(a) Ensure that defenders can conduct their work in a conducive legal, institutional and administrative framework. In this vein, refrain from criminalizing defenders’ peaceful and legitimate activities, abolish all administrative and legislative provisions that restrict the rights of defenders, and ensure that domestic legislation respects basic principles relating to international human rights law and standards;
(b) Combat impunity for violations against defenders by ensuring that investigations are promptly and impartially conducted, perpetrators are held accountable, and victims obtain appropriate remedy. In this context, pay particular attention to violations committed by non-State actors;
(c) Raise awareness about the legitimate and vital work of human rights defenders and publicly support their work. In this respect, widely disseminate the Declaration on Human Rights Defenders and make sure that human rights educational programmes, especially those addressed to law enforcement and public officials, include modules that recognize the role played by human rights defenders in society;
(d) Provide national institutions with broad and solid mandates, and make sure that they are adequately resourced to be able to operate independently and to be credible and effective. Publicly acknowledge and support the important role of these institutions, including in providing protection to defenders and fighting impunity;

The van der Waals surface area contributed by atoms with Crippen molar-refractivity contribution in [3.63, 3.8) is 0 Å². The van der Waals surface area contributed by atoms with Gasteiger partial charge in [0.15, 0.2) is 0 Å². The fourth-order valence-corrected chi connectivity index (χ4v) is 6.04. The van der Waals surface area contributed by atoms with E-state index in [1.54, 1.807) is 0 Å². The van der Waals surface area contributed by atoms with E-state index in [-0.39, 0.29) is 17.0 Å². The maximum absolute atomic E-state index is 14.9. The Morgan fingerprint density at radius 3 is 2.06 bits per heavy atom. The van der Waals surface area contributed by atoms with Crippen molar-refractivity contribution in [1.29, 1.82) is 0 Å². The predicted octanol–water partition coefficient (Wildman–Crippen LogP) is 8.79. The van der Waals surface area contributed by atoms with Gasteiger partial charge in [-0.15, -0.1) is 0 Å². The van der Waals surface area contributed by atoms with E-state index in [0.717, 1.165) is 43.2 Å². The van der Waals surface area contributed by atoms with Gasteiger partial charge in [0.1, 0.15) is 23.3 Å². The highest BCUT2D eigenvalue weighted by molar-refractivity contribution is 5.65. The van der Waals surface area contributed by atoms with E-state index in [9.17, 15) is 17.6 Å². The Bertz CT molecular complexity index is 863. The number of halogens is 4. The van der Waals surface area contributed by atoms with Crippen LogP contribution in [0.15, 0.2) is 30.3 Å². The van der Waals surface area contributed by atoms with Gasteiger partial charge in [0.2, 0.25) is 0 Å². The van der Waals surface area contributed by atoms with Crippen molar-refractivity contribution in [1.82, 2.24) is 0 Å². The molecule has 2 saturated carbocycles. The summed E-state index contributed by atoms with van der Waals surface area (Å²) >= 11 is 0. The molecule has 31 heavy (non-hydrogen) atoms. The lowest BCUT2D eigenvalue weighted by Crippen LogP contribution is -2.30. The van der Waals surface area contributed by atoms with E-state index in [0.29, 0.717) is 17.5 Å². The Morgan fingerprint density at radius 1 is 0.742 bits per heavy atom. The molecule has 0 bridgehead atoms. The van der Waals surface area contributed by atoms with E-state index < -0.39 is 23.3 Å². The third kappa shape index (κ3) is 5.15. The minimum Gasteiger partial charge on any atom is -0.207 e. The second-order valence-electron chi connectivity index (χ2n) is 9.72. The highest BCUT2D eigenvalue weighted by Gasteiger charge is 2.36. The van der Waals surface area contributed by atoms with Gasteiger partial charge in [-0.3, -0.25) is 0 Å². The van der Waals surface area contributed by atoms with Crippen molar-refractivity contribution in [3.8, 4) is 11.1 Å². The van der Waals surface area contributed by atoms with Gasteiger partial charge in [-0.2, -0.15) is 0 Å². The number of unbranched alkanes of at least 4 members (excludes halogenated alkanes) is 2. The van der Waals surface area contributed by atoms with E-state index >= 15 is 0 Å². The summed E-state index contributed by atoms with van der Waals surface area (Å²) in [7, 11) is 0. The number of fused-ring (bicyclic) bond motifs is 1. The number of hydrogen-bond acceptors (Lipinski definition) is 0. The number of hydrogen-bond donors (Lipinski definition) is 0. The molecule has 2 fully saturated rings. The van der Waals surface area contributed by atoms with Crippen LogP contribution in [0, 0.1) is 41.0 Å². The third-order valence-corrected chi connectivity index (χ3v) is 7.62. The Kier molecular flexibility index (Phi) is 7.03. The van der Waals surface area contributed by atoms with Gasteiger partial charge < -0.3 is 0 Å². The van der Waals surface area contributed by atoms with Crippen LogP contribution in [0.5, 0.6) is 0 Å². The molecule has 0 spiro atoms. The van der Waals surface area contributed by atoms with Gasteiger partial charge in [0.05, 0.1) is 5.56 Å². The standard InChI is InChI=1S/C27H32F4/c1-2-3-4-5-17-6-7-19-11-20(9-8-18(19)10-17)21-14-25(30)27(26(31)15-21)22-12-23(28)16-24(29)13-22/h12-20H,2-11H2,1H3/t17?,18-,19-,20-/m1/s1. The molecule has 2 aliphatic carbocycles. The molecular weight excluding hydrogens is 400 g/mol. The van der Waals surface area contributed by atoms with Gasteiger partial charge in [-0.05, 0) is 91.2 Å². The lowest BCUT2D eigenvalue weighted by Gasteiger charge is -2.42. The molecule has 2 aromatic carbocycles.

(e) Ensure that violations by State and non-State actors against defenders, particularly women defenders, are promptly and impartially investigated, and ensure that perpetrators are brought to justice. Furthermore, provide material resources to ensure the physical and psychological protection of defenders, including through gender-sensitive polices and mechanisms;
(f) Publicly acknowledge the particular and significant role played by women human rights defenders, and those working on women’s rights or gender issues, and make sure that they are able to work in an environment free from violence and discrimination of any sort;
(g) Provide the necessary training to public officials on the role and rights of defenders and the Declaration on Human Rights Defenders, particularly to those who are in direct contact with communities of defenders;
(h) Ensure that public policies, including development policies and projects, are developed and implemented in an open and participatory manner, and that defenders and communities affected are able to actively, freely and meaningfully participate;